Credit Marc Benioff for making the first move. As soon as Indiana passed the RFRA (Religious Freedom and Restoration Act), which for all practical purposes, serves as a license to discriminate, particularly against LGBT people, the Salesforce CEO took to Twitter.

Industry Support

PayPal founder and Affirm CEO Max Levchin also encouraged other Silicon Valley executives to examine their connections to the state.

Apple CEO Tim Cook shared his outrage in an op-ed in the Washington Post.

“America’s business community recognized a long time ago that discrimination, in all its forms, is bad for business. At Apple, we are in business to empower and enrich our customers’ lives. We strive to do business in a way that is just and fair. That’s why, on behalf of Apple, I’m standing up to oppose this new wave of legislation — wherever it emerges.”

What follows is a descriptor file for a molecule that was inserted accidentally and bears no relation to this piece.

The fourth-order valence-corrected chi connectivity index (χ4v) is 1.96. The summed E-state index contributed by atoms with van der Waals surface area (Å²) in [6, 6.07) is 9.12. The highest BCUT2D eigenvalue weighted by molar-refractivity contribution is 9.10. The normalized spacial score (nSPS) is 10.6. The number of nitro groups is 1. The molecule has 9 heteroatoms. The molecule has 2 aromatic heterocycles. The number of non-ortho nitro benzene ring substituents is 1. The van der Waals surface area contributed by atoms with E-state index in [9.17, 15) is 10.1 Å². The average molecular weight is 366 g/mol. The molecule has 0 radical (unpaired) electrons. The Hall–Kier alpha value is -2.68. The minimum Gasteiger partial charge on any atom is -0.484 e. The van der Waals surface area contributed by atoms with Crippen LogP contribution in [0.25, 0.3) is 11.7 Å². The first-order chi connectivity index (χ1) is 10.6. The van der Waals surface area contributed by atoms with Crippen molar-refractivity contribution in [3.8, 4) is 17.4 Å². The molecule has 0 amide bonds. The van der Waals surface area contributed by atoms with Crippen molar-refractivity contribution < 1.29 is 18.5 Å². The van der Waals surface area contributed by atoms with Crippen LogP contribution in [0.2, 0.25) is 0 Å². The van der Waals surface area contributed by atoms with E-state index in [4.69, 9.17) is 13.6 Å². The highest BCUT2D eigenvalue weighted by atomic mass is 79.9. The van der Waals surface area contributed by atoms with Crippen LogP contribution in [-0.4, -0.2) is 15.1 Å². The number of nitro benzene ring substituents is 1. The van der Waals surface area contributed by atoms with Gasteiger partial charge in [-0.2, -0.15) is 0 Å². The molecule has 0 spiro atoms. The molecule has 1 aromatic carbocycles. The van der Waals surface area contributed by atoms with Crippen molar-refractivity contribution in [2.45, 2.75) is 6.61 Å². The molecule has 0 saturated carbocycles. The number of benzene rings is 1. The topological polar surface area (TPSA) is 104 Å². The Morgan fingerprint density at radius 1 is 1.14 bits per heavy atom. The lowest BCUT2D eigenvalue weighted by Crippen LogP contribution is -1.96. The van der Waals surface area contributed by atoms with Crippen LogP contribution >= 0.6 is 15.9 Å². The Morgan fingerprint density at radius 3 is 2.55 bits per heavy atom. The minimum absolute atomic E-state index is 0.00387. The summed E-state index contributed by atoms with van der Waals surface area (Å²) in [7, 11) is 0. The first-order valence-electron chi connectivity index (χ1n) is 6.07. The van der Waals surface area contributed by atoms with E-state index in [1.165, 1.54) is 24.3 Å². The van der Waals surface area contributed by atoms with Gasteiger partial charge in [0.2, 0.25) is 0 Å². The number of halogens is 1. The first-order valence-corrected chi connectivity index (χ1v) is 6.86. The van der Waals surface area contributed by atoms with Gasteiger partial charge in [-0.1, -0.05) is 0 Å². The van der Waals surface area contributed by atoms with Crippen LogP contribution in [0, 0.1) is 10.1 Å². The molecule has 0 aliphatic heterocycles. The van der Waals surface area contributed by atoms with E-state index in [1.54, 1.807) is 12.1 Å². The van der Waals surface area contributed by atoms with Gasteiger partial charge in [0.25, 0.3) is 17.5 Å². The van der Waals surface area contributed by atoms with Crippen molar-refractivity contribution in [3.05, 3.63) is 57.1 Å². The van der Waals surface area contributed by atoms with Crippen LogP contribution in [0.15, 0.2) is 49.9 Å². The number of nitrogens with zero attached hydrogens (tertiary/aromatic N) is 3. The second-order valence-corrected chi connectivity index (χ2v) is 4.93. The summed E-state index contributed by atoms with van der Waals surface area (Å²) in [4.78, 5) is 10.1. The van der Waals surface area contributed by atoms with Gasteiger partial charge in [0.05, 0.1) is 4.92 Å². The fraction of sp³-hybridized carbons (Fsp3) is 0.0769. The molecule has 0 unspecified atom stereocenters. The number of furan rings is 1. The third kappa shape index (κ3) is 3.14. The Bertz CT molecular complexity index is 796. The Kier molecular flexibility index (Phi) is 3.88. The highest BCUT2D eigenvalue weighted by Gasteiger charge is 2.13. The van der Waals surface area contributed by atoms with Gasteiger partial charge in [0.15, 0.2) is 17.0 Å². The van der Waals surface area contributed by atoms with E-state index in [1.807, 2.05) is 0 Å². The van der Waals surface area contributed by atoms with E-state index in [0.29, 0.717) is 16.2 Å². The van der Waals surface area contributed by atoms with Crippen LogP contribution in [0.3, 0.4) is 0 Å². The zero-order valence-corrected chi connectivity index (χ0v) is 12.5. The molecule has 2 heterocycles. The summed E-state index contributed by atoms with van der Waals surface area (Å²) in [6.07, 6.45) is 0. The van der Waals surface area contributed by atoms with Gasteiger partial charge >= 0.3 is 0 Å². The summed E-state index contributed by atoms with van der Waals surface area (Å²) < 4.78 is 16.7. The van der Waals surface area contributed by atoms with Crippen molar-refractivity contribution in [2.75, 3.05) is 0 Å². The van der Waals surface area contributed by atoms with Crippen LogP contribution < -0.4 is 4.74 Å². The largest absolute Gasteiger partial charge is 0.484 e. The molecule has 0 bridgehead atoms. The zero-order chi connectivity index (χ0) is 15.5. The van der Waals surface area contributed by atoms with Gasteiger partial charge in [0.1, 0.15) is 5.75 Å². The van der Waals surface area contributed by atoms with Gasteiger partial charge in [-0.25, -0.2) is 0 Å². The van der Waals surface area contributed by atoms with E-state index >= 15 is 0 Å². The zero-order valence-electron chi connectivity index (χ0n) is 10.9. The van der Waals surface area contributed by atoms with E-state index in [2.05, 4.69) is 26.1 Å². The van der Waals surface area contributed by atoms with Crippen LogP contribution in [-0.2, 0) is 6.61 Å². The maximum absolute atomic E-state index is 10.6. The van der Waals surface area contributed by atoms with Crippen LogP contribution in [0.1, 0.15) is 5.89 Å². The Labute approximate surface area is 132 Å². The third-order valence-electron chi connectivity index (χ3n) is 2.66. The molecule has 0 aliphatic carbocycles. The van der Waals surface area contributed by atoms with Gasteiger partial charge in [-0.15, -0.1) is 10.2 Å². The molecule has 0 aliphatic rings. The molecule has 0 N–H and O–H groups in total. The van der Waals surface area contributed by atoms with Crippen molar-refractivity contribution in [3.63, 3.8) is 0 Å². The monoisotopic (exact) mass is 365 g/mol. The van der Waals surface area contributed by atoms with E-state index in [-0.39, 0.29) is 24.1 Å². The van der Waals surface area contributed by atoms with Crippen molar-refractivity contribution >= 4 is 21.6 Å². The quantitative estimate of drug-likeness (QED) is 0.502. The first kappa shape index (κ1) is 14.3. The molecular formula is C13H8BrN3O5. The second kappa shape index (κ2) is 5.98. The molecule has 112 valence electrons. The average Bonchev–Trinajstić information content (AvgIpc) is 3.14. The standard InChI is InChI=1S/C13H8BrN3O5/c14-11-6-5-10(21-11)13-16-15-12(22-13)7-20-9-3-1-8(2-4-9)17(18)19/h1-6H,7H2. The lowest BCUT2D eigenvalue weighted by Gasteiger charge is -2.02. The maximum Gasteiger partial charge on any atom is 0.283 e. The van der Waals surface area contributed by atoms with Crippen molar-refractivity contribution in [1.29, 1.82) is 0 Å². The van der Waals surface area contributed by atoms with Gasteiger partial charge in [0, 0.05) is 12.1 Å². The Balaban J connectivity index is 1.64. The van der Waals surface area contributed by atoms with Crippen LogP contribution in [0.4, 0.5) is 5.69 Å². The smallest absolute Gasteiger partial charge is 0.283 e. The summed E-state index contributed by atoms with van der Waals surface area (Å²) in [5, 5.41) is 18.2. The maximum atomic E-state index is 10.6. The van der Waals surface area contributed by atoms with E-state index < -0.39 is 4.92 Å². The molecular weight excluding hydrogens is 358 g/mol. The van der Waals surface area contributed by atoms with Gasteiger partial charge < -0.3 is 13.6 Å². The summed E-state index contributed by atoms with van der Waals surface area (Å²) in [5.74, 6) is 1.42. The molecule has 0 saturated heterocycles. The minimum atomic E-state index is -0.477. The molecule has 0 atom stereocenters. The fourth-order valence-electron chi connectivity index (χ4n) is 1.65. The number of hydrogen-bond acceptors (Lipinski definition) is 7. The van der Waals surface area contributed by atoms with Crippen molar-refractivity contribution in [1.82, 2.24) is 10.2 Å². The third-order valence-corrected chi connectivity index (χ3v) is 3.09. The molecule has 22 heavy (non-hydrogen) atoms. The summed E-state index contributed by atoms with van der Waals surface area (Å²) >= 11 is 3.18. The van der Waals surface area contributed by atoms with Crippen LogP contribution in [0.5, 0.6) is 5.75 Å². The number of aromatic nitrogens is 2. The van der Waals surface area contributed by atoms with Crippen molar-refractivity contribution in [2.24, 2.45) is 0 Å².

Alan Saldich, CMO of Hadoop provider Cloudera announced that his company wouldn’t be going to Indiana’s big data day.

It seems that there is a strong current of outrage no matter where you turn in the tech world.

Yelp CEO Jeremy Toppleman exclaimed his disgust in a company blog post, noting, “it is unconscionable to imagine that Yelp would create, maintain, or expand a significant business presence in any state that encouraged discrimination by businesses against our employees, or consumers at large. I encourage states that are considering passing laws like the one rejected by Arizona or adopted by Indiana to reconsider and abandon these discriminatory actions”

Bill Oesterle, CEO of Indiannopolis-based Angie’s List, told Recode that it would put its plans for expansion of its campus ”on hold” until the state came to its senses.

Even celebrity/tech investor Ashton Kutcher chimed in:

The messages all boil down to one thing: Indiana, if this is how you treat our brothers and sisters, we won’t do business with you.